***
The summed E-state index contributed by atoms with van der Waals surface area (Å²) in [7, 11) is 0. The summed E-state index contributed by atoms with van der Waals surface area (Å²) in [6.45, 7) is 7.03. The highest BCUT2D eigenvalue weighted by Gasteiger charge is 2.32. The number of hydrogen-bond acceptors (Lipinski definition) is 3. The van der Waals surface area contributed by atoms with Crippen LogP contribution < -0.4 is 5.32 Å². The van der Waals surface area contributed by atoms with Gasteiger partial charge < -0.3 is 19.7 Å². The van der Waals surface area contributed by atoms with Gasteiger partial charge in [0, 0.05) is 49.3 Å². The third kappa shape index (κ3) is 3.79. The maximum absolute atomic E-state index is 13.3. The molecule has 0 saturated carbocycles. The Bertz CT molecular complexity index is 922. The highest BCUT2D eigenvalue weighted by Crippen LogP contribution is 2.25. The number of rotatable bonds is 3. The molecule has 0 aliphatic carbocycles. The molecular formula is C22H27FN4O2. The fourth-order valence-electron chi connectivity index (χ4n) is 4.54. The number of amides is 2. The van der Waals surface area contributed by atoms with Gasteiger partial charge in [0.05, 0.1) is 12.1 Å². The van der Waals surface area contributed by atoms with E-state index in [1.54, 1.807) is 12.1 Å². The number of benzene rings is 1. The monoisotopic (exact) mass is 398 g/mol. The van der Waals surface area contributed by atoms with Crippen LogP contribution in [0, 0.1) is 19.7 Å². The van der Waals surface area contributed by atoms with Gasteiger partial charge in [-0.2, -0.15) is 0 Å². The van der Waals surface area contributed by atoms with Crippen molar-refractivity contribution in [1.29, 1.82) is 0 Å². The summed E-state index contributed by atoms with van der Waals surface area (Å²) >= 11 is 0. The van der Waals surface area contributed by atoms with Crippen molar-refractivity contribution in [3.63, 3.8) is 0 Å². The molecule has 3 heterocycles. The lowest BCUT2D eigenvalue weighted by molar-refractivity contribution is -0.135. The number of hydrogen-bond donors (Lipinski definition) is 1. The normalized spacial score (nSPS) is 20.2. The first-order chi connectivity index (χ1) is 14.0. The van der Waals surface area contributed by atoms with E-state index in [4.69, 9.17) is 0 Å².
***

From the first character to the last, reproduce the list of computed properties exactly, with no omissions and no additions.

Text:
The summed E-state index contributed by atoms with van der Waals surface area (Å²) in [7, 11) is 0. The summed E-state index contributed by atoms with van der Waals surface area (Å²) in [6.45, 7) is 7.03. The highest BCUT2D eigenvalue weighted by Gasteiger charge is 2.32. The number of hydrogen-bond acceptors (Lipinski definition) is 3. The van der Waals surface area contributed by atoms with Crippen LogP contribution < -0.4 is 5.32 Å². The van der Waals surface area contributed by atoms with Gasteiger partial charge < -0.3 is 19.7 Å². The van der Waals surface area contributed by atoms with Gasteiger partial charge in [0, 0.05) is 49.3 Å². The third kappa shape index (κ3) is 3.79. The maximum absolute atomic E-state index is 13.3. The molecule has 0 saturated carbocycles. The Bertz CT molecular complexity index is 922. The highest BCUT2D eigenvalue weighted by Crippen LogP contribution is 2.25. The number of rotatable bonds is 3. The molecule has 0 aliphatic carbocycles. The molecular formula is C22H27FN4O2. The fourth-order valence-electron chi connectivity index (χ4n) is 4.54. The number of amides is 2. The van der Waals surface area contributed by atoms with Gasteiger partial charge in [0.05, 0.1) is 12.1 Å². The van der Waals surface area contributed by atoms with E-state index in [1.54, 1.807) is 12.1 Å². The number of benzene rings is 1. The monoisotopic (exact) mass is 398 g/mol. The van der Waals surface area contributed by atoms with Crippen LogP contribution in [0, 0.1) is 19.7 Å². The van der Waals surface area contributed by atoms with Gasteiger partial charge in [-0.2, -0.15) is 0 Å². The van der Waals surface area contributed by atoms with Crippen molar-refractivity contribution in [1.29, 1.82) is 0 Å². The summed E-state index contributed by atoms with van der Waals surface area (Å²) >= 11 is 0. The van der Waals surface area contributed by atoms with Crippen molar-refractivity contribution in [3.63, 3.8) is 0 Å². The molecule has 3 heterocycles. The lowest BCUT2D eigenvalue weighted by molar-refractivity contribution is -0.135. The number of hydrogen-bond donors (Lipinski definition) is 1. The normalized spacial score (nSPS) is 20.2. The first-order chi connectivity index (χ1) is 14.0. The van der Waals surface area contributed by atoms with E-state index in [4.69, 9.17) is 0 Å².